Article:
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Movie Review: Ready Player One (2018) *Spoiler Free*

I'm not familiar with the book Ready Player One is based upon, and I haven't really played computer games since leaving my teens behind at the end of the 1980's - though that last point puts me in just the right demographic to enjoy the eighties nostalgia of this film.

When I saw the trailer last year it looked fun, fast paced, and packed with so many references to other movies - on scale not seen since Who Framed Roger Rabbit. It felt like a movie I needed to see.

Set in the not too far distant future (2045) the plot is centered around a virtual reality world, called the Oasis, that seemingly everyone is plugged into to escape having to deal with real life.

When Oasis creator, Halliday (Mark Rylance) dies he challenges everyone to find the ultimate game Easter egg that will allow them to become his successor to owning the game world and his fortune.

The story then follows Wade (Tye Sheridan) and his group of friends as they attempt to solve the puzzles that will unlock the egg. Upping the stakes is a very determined corporate leader, Sorrento (Ben Mendelsohn), a one time prodigy of Halliday, who will stop at nothing to find the Easter egg before anyone.

As a movie Ready Player One states right from the start what it is and doesn't really deviate. It's a fun ride, where we get to watch the various players try to complete the game quest set before them. There are some surface level messages about social media like, not everyone is the same in real life as their online persona, and spending too much time playing computer games is probably not a good thing, but it doesn't get any deeper than that.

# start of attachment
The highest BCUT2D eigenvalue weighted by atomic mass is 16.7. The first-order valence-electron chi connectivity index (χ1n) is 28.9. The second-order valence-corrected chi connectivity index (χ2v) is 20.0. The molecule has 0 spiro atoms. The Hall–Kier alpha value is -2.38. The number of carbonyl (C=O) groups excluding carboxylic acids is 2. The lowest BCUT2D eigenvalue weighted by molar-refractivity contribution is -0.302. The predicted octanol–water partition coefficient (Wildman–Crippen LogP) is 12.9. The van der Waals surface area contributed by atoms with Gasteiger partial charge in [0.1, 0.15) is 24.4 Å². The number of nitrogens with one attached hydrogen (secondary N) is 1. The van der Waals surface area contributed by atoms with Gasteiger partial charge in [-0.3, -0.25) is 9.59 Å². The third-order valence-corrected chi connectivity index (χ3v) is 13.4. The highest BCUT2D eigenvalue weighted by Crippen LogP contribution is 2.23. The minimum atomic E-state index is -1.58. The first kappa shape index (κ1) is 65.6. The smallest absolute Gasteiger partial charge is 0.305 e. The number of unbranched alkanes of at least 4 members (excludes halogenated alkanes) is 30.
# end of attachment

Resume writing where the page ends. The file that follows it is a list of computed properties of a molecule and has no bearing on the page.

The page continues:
Personally I did enjoy Ready Player One but it wasn't quite what I was expecting (bearing in mind my entire impression of the film going in was from one trailer). In the trailer we see vistas of a slum city trailer park unlike anything I've ever seen before. It's like the world is so over populated that they just started stacking trailers on top of trailers to create cheap housing instead of building actual cheap housing apartments.

Ready Player One - Trailer Park Slums

To me, that world, which is the real world in the movie, looked way more interesting than the game world. I think I wanted to see more of that, and the characters who might live there than what I got.

The real world is where the real stakes happen but I got the impression the movie was holding back some what in order to avoid anything harsher than a PG-13 rating. Most of the film happens in the Oasis where, if you die, you can just start again - though I'm pretty sure hardened gamers will tell you that's a big deal when you've put weeks (even years) of time into your character to level them up.

I found it hard to connect with the characters in a way that really made me care about them. Wade we meet in the real world right from the start but we don't learn enough about him to be too invested before meeting his Oasis avatar/persona. Everyone else we meet in the Oasis first. This disconnect between the real world and the Oasis kind of works against getting to know the real people behind the avatars. Which is possibly why I thought we'd see a lot more of the real world than the Oasis.

I will say, don't go into this film just for the nostalgia cameos. Some of them are so quick you won't even be sure if you saw them. As fun as it is to spot the various references to pop culture, the speed at which they happen is deliberately designed to prevent you from being too distracted by them. I never found myself playing 'spot the cameo' for very long, even in scenes where there are a lot of cameos to spot.

Overall Ready Player One is a fun movie with visually stunning CGI that all looks very convincing, given that it didn't need to be, since we know it's all happening in a computer game. At no point did poor CGI take me out of the film.

It never gets too deep into teaching life lessons or examining social issues, though you could probably glean a bit more from it than I did if you really wanted to analyse the movie. It's pretty much Steven Spielberg doing what he does best, fun adventure films that entertain you for a couple of hours. It may appeal more to long time gamers but there's enough there for most people with a passing interest in technology and social media to enjoy.

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